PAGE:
The joke about Paris' 690-foot tall Montparnasse Tower is that you get the best city view from its roof, because it's the only location where you can't see the monolithic structure that's so architecturally out of place that it prompted authorities back in the 1970s to ban more skyscrapers in the area.
Holland's N.V. Philips this week softened the ridicule, at least at night time. It has lit up the tower in LED lights that can change colors and brightness at the push of a button thanks to a digital control system. The tower's fundamental scheme varies with the four seasons: green in spring, blue in summer, orange and yellow in autumn and white/deep blue in the winter.
The lights' "scenography" also changes and pulses rhythmically, and will perform in sympathy with city events and festivals. Montparnasse's new lights even wink with the more famously elegant Eiffel Tower across town to announce the hour.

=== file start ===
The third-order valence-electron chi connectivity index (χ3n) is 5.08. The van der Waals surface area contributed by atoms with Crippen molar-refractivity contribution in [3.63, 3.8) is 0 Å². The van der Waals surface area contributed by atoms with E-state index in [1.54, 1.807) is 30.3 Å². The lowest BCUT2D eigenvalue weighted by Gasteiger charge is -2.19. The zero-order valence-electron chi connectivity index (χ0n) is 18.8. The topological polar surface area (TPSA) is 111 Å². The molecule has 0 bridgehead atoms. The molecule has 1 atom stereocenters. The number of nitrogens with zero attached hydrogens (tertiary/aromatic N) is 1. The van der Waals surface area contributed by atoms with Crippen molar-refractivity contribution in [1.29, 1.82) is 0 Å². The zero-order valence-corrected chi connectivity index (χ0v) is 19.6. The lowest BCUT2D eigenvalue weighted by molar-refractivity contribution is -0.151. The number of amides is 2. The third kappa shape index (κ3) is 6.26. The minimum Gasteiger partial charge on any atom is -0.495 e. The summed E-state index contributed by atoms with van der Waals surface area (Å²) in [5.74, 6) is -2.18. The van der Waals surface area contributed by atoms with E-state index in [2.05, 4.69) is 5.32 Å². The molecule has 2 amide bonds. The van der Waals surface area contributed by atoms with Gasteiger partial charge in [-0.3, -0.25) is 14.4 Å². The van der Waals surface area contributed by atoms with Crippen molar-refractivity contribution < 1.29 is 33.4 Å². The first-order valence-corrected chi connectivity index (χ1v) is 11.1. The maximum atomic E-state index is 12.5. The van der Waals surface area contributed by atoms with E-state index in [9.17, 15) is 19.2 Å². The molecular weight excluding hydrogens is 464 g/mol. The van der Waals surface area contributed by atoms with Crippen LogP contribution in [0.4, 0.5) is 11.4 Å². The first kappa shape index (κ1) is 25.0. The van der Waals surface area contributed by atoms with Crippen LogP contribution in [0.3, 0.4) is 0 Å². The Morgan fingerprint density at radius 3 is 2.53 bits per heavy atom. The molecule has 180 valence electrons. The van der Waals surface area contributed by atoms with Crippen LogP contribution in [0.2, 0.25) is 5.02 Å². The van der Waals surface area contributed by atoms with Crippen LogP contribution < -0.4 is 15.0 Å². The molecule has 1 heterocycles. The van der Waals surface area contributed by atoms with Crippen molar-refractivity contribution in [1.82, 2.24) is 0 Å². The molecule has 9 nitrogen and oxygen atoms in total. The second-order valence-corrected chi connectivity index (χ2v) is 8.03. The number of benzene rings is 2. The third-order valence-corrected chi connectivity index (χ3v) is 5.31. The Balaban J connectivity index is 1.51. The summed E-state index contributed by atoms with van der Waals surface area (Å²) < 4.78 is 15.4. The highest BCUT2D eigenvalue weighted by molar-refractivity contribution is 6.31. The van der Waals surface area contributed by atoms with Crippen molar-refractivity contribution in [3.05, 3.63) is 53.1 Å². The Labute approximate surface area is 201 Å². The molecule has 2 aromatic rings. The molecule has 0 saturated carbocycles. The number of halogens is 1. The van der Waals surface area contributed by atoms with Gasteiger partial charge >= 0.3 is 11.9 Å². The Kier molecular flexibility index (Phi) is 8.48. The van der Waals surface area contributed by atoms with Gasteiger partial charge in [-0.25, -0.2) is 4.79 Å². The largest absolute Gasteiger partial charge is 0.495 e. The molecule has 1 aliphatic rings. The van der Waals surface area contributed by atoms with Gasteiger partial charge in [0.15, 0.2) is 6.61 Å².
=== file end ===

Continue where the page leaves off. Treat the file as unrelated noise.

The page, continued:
Looks aside, the new decorative makeover saves energy too, as LEDs - light emitting diodes - are known to do. According to Philips, the lights use less than 10 percent of the electricity of the fluorescent lights they replace - 25 kilowatt hours versus 272. Philips likens their energy consumption to the amount of electricity required to operate 10 irons. (What do you want, a nice looking skyscraper, or wrinkle-free shirts? Your choice).
The lights are mounted indoors but aimed out, up and down the 56 floors of Europe's 13th tallest building. They'll last for 15 years, Philips claims (let's start the count now!). That represents another big savings in cost, as it cuts out the price of replacement bulbs and maintenance.
At last, a century after Picasso, the City of Light gets another blue period. And green. And orange. And white.
Photos: Paris city view from Benh Lieu Song via Wikipedia. Montparnasse Tower from Philips.
An LED sampler from SmartPlanet. (Want more? Enter 'LED' in the search box top of page. Be careful what you ask for, you'll get it!):
This post was originally published on Smartplanet.com